Being let down has its benefits.
It feels horrible when people let us down, situations don’t turn out as expected, and something we’d been looking forward to doesn’t come to fruition. Minor displeasures such as the grocery store running out of our favorite ice cream flavor don’t usually stay with us long — But significant disappointment hurts somewhere deep down in our souls. It can take us a while to recover depending on the severity and ramifications. Disappointment also teaches us a valuable lesson, however. It helps us evolve in ways that serve us throughout life.
A person who has experienced little to no dissatisfaction is likely to have a greater sense of entitlement. It’s only natural. When we don’t know anything other than getting our way, we can come to feel as though it’s the norm and we have a right to whatever it is that we desire. This circumstance eliminates the opportunity to be faced with the alternative, and more importantly, develop a healthy response.
Studies show that a sense of entitlement can breed narcissism and a lack of empathy. It can be difficult to relate to misfortune or those who experience the condition because it’s unfamiliar. The same way that someone who has never known privilege may have trouble grasping the idea of being wasteful with money, for example. As far as the inflated sense of self-importance that can stem from entitlement, it often manifests as a belief that the rules applied to everyone else don’t pertain to us. We’re unapologetically empowered to say and do whatever we want, however we want, because we always have. Now, qualities such as compassion and humility can absolutely be cultivated, entitled or not, both are just less common to come naturally to a person who has never needed them.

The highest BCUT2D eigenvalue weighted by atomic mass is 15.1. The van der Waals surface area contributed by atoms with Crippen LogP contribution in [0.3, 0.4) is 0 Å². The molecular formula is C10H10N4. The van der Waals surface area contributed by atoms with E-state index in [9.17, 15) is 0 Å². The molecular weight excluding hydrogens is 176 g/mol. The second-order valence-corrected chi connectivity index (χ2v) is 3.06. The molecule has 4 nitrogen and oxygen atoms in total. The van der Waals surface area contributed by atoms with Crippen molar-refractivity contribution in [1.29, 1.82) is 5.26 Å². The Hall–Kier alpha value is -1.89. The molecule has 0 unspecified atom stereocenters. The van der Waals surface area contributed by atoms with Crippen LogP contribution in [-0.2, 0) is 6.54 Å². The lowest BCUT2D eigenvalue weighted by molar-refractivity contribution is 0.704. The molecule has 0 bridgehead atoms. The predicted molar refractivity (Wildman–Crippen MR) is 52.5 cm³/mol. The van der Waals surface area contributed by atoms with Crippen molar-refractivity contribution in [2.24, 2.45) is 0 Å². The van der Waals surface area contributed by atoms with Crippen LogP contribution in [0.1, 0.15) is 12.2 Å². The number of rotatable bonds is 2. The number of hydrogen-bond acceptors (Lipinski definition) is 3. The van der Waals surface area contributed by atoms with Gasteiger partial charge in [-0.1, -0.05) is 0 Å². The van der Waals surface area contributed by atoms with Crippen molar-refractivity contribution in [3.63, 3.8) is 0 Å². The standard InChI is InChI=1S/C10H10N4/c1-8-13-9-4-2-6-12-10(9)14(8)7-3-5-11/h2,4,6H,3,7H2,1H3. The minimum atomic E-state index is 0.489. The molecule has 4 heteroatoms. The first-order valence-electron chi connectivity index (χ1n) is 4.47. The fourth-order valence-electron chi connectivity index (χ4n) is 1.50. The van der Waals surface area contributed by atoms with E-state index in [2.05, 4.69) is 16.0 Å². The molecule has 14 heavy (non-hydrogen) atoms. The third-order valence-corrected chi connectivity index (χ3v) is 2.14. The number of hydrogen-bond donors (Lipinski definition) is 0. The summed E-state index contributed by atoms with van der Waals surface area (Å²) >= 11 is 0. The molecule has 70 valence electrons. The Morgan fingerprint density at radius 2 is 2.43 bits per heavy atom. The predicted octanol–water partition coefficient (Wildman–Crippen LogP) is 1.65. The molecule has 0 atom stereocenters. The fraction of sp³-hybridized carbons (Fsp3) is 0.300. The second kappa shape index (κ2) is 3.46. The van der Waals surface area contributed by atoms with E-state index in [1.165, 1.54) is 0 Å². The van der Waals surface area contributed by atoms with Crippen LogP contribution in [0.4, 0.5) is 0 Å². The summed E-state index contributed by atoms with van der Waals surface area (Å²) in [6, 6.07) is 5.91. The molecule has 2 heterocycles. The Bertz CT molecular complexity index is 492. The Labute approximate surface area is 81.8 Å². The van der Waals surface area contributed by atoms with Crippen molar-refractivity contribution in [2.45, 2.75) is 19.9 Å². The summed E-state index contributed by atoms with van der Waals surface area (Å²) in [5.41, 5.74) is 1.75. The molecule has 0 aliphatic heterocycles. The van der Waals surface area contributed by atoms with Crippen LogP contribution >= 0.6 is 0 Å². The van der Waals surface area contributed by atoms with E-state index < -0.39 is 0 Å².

I knew someone growing up that got every single thing that he asked for, whether within or outside of reason. He was seldom told “no” by the decision-makers in his life. Everything was packaged and handed over just as desired. I must admit, as a kid I was a bit envious. Because my requests were denied A TON. This didn’t reduce the pain of being let down, but for me it was not a foreign concept. I soon understood how my friend being catered to had hindered aspects of his growth.
As we got older and out into the real world where there was no more, or at least less asking parents and others to meet our needs, my friend struggled. He couldn’t handle adversity and got into trouble looking for the easy way to maintain the clothes, possessions and lifestyle to which he had become accustomed. Everything always came to him so effortlessly that he’d never faced considerable resistance. Learning that much of non-privileged life is about overcoming obstacles was a lesson for which he was ill-equipped.
He got a crash course in ‘people will not always like you, give you what you want or do what you say.’ I think he may have failed, initially. Elements of conflict resolution and sudden feelings of inadequacy weighed on him. But this story has a happy ending. He got himself back on track. I’m sure that just (finally) experiencing disappointment itself played a pertinent role in him figuring it out.